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The Routledge International Handbook of the Crimes of the Powerful




ISBN 9780415741262
Published June 17, 2015 by Routledge
556 Pages - 10 B/W Illustrations

 
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Book Description

Across the world, most people are well aware of ordinary criminal harms to person and property. Often committed by the powerless and poor, these individualized crimes are catalogued in the statistics collected annually by the FBI and by similar agencies in other developed nations. In contrast, the more harmful and systemic forms of injury to person and property committed by powerful and wealthy individuals, groups, and national states are neither calculated by governmental agencies nor annually reported by the mass media. As a result, most citizens of the world are unaware of the routinized "crimes of the powerful", even though they are more likely to experience harms and injuries from these types of organized offenses than they are from the atomized offenses of the powerless.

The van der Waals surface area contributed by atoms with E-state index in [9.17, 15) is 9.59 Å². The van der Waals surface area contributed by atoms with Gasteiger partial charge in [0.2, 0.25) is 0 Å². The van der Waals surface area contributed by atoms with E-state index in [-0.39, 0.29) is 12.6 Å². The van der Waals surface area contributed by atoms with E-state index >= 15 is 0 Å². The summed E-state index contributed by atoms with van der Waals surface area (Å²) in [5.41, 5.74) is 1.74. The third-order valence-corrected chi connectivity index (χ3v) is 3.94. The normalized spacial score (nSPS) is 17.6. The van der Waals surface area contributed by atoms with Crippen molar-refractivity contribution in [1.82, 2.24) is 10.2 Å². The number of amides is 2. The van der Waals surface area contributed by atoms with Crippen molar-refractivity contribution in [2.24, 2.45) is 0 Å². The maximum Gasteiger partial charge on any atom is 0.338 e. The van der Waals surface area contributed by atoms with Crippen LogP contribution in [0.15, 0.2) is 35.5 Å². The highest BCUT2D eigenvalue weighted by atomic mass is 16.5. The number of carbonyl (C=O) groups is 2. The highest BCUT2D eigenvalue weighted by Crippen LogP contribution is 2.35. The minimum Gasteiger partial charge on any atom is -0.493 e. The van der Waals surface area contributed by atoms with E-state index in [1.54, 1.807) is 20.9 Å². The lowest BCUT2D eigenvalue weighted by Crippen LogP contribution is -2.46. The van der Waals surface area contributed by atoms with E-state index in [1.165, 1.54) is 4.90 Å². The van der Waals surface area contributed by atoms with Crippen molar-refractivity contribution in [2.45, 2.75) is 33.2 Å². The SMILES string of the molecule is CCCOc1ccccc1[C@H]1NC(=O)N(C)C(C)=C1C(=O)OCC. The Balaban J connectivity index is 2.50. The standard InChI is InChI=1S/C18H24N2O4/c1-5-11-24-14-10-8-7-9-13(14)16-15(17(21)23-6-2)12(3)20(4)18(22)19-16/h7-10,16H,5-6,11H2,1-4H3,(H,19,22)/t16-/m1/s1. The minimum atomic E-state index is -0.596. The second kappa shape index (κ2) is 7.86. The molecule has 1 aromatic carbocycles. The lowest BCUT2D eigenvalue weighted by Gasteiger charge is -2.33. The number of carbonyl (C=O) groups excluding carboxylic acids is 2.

Research on the crimes of the powerful brings together several areas of criminological focus, involving organizational and institutional networks of powerful people that commit crimes against workers, marketplaces, taxpayers and political systems, as well as acts of torture, terrorism, and genocide. This international handbook offers a comprehensive, authoritative and structural synthesis of these interrelated topics of criminological concern. It also explains why the crimes of the powerful are so difficult to control.

Edited by internationally acclaimed criminologist Gregg Barak, this book reflects the state of the art of scholarly research, covering all the key areas including corporate, global, environmental, and state crimes. The handbook is a perfect resource for students and researchers engaged with explaining and controlling the crimes of the powerful, domestically and internationally.

Table of Contents